by Nicole Kelly, Physiotherapist
What does vestibular mean?
The term “vestibular system” refers to the system found in the inner ear that is responsible for maintaining balance, coordination and spatial orientation.
Disorders in the vestibular system can lead to symptoms that include dizziness, vertigo, unsteadiness, blurry vision while moving, frequent falls, and headaches. As a result, secondary symptoms like nausea/vomiting, poor concentration, neck tightness/stiffness, decrease in quality of life, anxiety and a sedentary lifestyle can occur.
What is Vestibular Rehabilitation?
Vestibular rehabilitation is a form of physical therapy intended to alleviate both the primary and secondary symptoms that can occur with vestibular disorders. One of the most prevalent vestibular disorders that can be treated is benign paroxysmal positional vertigo (BPPV). Other disorders include, but are not limited to, Meniere’s syndrome, cervicogenic (neck-related) dizziness and headaches, post-stroke or brain injury, vestibular neuritis, and age-related dizziness or imbalance.
What to expect?
During your assessment, we may assess the following:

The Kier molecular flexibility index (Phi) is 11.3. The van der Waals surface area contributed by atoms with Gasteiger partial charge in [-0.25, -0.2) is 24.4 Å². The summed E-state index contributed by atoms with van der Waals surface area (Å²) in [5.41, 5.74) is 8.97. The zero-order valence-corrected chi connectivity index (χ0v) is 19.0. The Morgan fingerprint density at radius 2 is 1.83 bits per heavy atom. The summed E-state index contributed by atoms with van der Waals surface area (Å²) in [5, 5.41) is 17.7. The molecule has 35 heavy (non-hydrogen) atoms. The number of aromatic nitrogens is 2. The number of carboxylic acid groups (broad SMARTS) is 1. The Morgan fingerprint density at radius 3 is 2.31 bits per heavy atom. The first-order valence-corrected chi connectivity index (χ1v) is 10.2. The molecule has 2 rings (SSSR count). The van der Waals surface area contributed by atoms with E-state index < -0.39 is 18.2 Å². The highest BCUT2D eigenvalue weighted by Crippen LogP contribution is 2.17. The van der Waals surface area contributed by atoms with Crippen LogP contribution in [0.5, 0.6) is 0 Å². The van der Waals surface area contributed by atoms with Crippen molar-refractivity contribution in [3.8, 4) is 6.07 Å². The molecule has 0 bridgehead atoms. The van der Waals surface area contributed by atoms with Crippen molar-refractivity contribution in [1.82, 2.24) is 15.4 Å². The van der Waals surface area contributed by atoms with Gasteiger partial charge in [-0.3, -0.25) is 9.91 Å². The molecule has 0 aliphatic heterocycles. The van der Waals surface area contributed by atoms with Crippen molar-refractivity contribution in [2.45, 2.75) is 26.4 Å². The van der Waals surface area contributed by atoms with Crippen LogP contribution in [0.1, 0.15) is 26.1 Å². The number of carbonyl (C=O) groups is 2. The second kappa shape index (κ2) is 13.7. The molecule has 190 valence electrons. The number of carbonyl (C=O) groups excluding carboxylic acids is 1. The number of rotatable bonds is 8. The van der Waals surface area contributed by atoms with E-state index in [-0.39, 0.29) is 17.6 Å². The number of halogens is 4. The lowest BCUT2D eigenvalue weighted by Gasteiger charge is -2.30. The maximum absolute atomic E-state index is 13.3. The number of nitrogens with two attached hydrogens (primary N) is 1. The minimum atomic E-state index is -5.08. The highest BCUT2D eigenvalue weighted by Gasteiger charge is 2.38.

- History and nature of your disorder and symptoms
- Screening for more serious causes of dizziness or unsteadiness
- Evaluation of eye movements
- Postural assessment
- Testing of head motions or position change
- Balance and coordination testing
- Gait assessment
- Neck and shoulder/arm assessment
- Muscle strength and flexibility
The results of your assessment will help your physiotherapist develop a personalized treatment plan. This could include education, eye tracking exercises, balance training, postural strengthening, habituation exercises to help decrease symptoms with certain movements, and strategies that will help you deal with the impacts and symptoms at home and work. In cases of BPPV, canal repositioning maneuvers can be used.
For safety reasons, it is always recommended that you get a drive to your vestibular rehabilitation assessment in case there is an aggravation of your symptoms.